What We Had To Do

by Brendan McKennedy

The fragments pulled smoke streamers down the sky, lit in our grass, caught in our tree limbs—smoldering ornaments, ashes, white light.  We rushed out with blankets and fire extinguishers.

Enough was enough.

We met in the church basement.  We didn't argue this time.  In low voices, with grim faces, we planned.  We prayed.  We got to work, finished in a week the scaffolding we'd started to build a month before and had deserted when the threat seemed to have abated.  And then, on Monday night in our beds, we turned our backs to our wives, who held their questions in their chests, under hands that they clasped and wrung white, and we stared out our windows, where one more time, precarious and jagged, the broken moon rose.


In the morning we took coffee but no food.  Each of us left the house with a ladder under arm, joined a stream of ladder-bearing neighbors in the street.  We gathered beneath the scaffolds in the churchyard and we drew numbers.  The highest numbers climbed up first.  Once in position, we began handing up the pails.  We didn't talk much at all.  The act of speaking seemed to anchor us in this moment, which we wanted only to coast over and beyond.

The old folks and the littlest children watched from a distance, a ring of faces, little moons themselves gazing up at us, their fathers their sons, as we passed the emptied buckets up and the heavy buckets back down, hand to hand, the milky load sloshing onto our shoulders and hair, into our eyes.  We blinked hard, and with little puffs blew from our lips the glowing spray, fumy and sour.  From below, the weeping of the old folks and the children was as soft to us as the mere memory of sound.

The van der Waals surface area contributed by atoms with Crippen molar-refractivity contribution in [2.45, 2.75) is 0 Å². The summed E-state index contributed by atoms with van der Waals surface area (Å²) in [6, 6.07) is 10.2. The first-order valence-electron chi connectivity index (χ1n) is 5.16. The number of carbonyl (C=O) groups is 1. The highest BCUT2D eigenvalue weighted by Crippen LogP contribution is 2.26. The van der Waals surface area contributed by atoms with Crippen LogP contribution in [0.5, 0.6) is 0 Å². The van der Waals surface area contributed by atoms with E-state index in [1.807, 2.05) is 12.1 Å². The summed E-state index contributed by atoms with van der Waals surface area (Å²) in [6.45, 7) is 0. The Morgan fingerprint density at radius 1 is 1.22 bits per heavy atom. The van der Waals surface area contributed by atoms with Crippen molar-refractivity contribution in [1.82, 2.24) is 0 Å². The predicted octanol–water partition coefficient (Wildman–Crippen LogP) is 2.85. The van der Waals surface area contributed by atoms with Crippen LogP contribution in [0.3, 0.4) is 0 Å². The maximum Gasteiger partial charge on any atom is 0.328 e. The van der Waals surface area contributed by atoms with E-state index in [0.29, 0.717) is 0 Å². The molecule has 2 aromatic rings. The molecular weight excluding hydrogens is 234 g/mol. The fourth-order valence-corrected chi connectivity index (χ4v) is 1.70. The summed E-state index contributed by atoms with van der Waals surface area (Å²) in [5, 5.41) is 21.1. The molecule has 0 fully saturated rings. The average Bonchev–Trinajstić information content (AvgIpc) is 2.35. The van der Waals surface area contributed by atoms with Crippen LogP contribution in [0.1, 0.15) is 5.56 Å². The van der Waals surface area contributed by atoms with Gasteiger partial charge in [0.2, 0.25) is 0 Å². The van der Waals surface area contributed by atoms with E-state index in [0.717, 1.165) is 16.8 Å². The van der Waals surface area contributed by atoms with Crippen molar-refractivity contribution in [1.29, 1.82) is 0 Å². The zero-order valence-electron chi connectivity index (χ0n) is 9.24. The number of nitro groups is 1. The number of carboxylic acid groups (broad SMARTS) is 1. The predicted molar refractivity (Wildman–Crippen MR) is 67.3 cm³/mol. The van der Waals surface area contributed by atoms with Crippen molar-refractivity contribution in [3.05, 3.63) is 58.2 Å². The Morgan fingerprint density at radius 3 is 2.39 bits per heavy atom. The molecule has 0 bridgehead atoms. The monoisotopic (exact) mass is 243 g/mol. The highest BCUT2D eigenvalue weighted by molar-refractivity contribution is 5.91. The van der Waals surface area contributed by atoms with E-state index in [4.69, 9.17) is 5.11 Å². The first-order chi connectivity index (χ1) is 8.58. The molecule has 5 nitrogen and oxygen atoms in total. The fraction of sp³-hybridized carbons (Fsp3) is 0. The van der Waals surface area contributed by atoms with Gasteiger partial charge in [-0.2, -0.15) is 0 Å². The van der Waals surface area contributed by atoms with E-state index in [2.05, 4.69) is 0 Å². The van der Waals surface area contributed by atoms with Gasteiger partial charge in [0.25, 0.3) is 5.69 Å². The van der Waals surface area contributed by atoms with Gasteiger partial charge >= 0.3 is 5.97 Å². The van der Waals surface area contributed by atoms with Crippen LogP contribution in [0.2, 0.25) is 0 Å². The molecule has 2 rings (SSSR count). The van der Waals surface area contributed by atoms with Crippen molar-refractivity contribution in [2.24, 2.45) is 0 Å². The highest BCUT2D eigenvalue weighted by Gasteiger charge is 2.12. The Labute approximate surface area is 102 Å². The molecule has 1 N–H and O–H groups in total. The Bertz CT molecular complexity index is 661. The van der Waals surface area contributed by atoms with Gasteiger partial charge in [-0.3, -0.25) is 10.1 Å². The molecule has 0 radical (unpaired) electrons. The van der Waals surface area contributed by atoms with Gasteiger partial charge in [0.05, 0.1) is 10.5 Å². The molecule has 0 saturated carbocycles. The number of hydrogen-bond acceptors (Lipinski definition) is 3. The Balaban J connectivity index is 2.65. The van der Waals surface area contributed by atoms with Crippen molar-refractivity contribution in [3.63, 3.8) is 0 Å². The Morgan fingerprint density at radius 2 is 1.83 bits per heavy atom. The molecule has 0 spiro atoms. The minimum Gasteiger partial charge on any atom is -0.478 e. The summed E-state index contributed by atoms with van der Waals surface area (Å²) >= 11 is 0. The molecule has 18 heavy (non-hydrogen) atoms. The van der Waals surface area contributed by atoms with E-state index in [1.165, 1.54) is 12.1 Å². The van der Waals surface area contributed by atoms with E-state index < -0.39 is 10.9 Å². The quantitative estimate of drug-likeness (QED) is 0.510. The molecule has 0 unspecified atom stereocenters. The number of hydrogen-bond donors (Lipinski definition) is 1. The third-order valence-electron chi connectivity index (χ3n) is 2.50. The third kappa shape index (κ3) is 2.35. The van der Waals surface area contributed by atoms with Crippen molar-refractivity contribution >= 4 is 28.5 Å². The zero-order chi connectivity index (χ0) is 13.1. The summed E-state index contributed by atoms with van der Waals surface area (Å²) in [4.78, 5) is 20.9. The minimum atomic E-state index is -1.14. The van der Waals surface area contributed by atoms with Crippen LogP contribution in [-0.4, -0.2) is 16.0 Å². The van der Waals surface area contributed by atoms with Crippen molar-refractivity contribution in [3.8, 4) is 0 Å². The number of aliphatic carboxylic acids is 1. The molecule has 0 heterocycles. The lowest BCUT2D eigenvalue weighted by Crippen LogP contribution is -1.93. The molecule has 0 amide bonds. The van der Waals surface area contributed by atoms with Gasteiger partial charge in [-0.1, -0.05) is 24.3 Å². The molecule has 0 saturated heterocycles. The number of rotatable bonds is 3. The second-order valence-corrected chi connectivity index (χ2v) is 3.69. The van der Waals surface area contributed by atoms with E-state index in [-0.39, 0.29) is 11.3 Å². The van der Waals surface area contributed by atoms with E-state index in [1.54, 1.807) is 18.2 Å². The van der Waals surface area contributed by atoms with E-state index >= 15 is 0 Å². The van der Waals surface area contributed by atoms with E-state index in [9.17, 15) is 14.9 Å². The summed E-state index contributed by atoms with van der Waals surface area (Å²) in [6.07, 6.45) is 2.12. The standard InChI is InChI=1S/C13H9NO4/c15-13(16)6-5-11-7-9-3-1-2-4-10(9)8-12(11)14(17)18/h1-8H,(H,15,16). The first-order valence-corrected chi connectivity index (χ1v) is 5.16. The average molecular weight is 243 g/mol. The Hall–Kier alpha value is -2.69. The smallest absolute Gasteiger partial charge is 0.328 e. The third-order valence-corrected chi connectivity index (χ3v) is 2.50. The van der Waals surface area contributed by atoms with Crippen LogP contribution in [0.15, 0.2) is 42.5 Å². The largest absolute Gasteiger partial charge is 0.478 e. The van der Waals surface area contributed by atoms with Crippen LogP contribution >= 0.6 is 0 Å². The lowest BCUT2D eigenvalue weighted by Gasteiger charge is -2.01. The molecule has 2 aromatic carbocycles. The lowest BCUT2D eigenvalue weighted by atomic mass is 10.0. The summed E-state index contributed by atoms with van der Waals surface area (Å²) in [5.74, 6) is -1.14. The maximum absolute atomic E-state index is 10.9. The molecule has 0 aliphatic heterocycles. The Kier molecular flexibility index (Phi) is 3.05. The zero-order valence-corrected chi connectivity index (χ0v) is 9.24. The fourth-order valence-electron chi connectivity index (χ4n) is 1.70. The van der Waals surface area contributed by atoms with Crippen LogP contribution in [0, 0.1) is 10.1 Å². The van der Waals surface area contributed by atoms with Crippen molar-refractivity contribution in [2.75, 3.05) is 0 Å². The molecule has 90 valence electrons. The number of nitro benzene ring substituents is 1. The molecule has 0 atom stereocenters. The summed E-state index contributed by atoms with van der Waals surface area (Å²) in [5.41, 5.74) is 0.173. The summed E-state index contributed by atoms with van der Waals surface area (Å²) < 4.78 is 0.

The dismantled moon was not cold in our hands, but warm, smooth beneath its shell as baby flesh.  The musk of its damp, stringy innards filled us with sorrow.  We gritted our teeth.  Squinted.

The women, girls, and the boys too young to work on the ladders took the buckets from the work zone and emptied them onto tarpaulins in our back yards.  The piled pulp glistening and tumescent in the afternoon sun.  From the old books in the church library we knew what could be done with the luminous offal.  Preserved, mixed with liquor, it could be made into a tonic for menstrual cramps, fever, delirium.  It could be reduced in cauldrons for use as pottery clay.  Though difficult to work with, baked in a kiln it grew tough and elastic.  For a short time it could of course be used as a lantern element, though in six months or so its light would abruptly and irreversibly extinguish.  It could not be poured into sewers or waterways, or buried; alone, in decay, it would poison our drinking water, cause hallucination, widespread hysteria, birth defects and cancer.  Our scientists would study the pulp, as well as the hard rind fragments, for the cause of its deterioration in the sky, and to find new applications for the remains.  There was so much of it.  In our homes, the women strained it through cheesecloth.  Exposed to oxygen, it developed an odor of ammonia.  Faint at first but clinging, the smell embittered the air within our houses and would not, we would learn, ever quite come out.  Already the women threw open doors and windows, and in the cool unlit evening, and all through the night, they listened to the squeak and clank of our pail handles, the creak of ladder rungs beneath our boots, and even from that distance the queasy sucking sound of the moon's dense inner flesh pulled away by our fingers.